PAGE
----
The Saturday Metal Review

Iron Maiden

Somewhere In Time

EMI/Capitol

Released September 29 1986

We’ve reached the 30th anniversary for Iron Maiden’s 6th studio recording and man I must say this one is a pure epic. This album directly follows the extremely successful Powerslave/Live After Death albums and subsequent world tour, so the band had to really dig deep to come up with something uniquely special to rival the previous two releases. Many fans were surprised to find the band employing synthesisers for the first time and it lead to the beginning of the progressive period in Maiden’s career.

You will find themes of space and time on this release, obviously marking a change in their sound with the use of the synthesisers to go along with the new musical direction. The most interesting aspect of this period really revolves around singer Bruce Dickenson’s mental state and feeling burnt out from the World Slavery tour. He proposed a number of more acoustic based songs, which bassist Steve Harris outright rejected. In doing so, this gave guitarist Adrian Smith the chance to truly shine and take centre stage in the writing department. Adrian wrote both singles “Wasted Years” and “Stranger in a Strange Land”, proving his worthiness in the Maiden camp.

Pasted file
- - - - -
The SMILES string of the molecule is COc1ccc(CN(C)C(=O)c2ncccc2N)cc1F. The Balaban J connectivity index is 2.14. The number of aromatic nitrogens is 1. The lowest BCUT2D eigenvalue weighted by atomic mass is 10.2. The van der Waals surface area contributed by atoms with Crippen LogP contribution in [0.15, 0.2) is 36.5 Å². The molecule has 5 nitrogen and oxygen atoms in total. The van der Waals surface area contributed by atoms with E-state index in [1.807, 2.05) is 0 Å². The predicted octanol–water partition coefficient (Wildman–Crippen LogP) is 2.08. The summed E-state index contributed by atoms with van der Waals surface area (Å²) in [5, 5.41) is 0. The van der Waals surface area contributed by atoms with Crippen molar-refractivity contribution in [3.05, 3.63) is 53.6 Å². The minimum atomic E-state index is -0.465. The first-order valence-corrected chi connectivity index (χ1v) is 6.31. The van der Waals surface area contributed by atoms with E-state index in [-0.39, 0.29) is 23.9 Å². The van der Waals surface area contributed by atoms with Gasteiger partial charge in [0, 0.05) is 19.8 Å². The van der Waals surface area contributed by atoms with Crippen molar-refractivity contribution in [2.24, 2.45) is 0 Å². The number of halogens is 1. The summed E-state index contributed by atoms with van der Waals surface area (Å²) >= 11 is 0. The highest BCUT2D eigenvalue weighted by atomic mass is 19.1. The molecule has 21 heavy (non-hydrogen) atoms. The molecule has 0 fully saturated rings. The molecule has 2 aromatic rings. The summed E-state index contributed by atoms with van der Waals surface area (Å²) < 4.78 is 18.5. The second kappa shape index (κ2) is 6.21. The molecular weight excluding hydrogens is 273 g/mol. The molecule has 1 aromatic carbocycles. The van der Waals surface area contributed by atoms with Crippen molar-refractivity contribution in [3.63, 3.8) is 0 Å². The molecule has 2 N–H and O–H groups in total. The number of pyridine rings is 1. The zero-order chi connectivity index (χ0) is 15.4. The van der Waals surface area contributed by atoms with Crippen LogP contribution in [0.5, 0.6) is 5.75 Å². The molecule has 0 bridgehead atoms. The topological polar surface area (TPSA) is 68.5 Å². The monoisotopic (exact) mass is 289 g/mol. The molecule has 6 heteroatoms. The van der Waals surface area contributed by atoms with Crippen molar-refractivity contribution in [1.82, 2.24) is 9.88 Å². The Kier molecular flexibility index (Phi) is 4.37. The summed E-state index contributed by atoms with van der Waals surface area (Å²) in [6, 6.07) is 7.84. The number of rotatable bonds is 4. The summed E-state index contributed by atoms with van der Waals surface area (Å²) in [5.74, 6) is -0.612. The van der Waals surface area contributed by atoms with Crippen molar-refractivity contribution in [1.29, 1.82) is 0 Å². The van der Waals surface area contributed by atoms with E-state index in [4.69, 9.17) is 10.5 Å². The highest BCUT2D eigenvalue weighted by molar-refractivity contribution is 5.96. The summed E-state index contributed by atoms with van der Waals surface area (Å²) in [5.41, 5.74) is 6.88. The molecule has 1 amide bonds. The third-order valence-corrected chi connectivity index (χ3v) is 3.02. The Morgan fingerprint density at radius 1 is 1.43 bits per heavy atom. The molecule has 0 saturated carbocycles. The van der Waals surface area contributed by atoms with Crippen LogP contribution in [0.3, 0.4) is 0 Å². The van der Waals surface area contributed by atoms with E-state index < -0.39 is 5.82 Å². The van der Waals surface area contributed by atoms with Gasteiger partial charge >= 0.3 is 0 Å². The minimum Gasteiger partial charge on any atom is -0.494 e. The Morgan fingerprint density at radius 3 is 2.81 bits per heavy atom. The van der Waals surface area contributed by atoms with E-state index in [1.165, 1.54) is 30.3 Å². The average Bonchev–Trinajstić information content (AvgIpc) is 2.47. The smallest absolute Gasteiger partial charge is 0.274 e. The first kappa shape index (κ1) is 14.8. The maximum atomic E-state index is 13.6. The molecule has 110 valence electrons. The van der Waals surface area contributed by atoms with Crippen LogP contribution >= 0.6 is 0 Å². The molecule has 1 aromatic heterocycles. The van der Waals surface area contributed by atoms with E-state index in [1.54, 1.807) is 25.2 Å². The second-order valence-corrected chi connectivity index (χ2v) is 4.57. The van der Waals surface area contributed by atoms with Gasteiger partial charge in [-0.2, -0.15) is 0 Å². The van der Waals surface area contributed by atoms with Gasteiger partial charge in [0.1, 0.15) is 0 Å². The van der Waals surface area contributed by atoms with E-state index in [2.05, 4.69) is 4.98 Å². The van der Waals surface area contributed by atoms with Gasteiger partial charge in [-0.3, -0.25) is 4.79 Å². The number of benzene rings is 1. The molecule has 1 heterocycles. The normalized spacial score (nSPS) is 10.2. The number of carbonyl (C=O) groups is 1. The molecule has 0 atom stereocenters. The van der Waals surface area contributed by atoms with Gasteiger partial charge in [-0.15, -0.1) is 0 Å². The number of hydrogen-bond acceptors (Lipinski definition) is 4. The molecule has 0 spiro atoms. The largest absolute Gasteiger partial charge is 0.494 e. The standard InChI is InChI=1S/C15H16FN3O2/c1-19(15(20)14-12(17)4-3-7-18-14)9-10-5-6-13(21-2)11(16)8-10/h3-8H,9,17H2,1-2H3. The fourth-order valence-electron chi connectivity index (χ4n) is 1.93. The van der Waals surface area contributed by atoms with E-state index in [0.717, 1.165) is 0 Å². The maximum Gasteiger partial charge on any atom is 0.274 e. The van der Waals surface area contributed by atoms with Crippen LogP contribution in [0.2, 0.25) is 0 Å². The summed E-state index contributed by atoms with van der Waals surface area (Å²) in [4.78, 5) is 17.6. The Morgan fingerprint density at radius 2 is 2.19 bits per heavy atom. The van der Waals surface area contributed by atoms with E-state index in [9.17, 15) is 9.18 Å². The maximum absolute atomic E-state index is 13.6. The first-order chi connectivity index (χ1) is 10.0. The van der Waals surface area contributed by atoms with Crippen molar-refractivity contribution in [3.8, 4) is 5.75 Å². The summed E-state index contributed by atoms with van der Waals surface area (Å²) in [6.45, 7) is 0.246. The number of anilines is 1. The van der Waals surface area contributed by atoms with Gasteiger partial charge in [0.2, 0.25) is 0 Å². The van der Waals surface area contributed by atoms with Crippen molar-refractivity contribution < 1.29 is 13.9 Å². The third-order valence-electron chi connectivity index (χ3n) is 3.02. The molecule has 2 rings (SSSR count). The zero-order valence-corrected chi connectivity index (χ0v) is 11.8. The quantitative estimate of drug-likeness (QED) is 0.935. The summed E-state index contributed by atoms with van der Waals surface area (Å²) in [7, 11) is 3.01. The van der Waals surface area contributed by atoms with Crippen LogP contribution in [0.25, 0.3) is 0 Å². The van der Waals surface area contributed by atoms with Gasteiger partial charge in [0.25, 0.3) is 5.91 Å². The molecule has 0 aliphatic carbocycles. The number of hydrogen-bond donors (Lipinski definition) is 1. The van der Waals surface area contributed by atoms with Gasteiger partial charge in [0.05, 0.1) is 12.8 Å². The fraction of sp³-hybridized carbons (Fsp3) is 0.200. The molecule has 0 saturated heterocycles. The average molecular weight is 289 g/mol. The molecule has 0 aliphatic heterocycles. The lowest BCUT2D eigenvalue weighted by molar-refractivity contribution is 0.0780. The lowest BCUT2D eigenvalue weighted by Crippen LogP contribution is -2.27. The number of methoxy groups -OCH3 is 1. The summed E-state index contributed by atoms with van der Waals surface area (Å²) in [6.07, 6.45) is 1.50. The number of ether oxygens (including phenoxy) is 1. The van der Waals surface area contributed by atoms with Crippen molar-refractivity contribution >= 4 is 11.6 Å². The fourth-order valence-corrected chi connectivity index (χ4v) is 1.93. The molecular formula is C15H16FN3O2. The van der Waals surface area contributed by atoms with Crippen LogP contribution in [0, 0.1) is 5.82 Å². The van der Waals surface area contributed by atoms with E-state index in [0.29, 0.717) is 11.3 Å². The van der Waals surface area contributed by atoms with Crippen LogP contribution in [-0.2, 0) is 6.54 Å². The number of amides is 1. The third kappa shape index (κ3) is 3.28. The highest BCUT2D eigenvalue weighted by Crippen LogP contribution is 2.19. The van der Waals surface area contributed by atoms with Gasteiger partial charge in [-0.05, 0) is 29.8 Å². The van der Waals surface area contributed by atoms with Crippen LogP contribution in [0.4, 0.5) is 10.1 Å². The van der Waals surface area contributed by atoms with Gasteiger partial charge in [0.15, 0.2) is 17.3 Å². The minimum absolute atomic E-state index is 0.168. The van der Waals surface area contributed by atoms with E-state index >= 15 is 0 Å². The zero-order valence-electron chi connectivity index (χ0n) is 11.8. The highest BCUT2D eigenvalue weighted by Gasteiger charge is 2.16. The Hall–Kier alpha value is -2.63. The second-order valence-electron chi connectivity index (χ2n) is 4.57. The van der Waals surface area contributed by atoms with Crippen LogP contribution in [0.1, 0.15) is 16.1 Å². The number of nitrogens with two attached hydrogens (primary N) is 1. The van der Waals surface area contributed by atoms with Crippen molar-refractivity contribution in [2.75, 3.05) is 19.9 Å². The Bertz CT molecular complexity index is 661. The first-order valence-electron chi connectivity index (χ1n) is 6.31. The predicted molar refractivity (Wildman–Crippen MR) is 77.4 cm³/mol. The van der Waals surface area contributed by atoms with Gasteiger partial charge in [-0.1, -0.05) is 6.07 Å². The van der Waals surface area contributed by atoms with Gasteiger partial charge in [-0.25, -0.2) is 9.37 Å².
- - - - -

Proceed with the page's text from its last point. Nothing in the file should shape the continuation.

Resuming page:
It was also the most expensive album to record, as they chose locations in the Bahamas, The Netherlands and finally NY for the mixing portion of the album. The other unique fact about this release is the incredible cover design; featuring artwork from the one and only Derek Riggs. Most of Maiden’s previous album covers were depicted with Eddie in a simple scene, but what you got with Somewhere in Time was a wraparound cover featuring a cyborg infused Eddie. Presumably inspired from the film Blade Runner, the cover cleverly makes references to Iron Maiden albums and songs, so you get a cover filled with splendid imagery and perhaps the best album cover ever designed by Mr. Riggs.

As for the tracks on this release the standouts are: “Caught Somewhere in Time”, “Wasted Years”, “Sea of Madness”, “Heaven Can Wait” and “Stranger in a Strange Land”. I’m giving this album a perfect score of 10 out of 10 and I think most fans will agree this to be the most complete album of the band’s discography.

 

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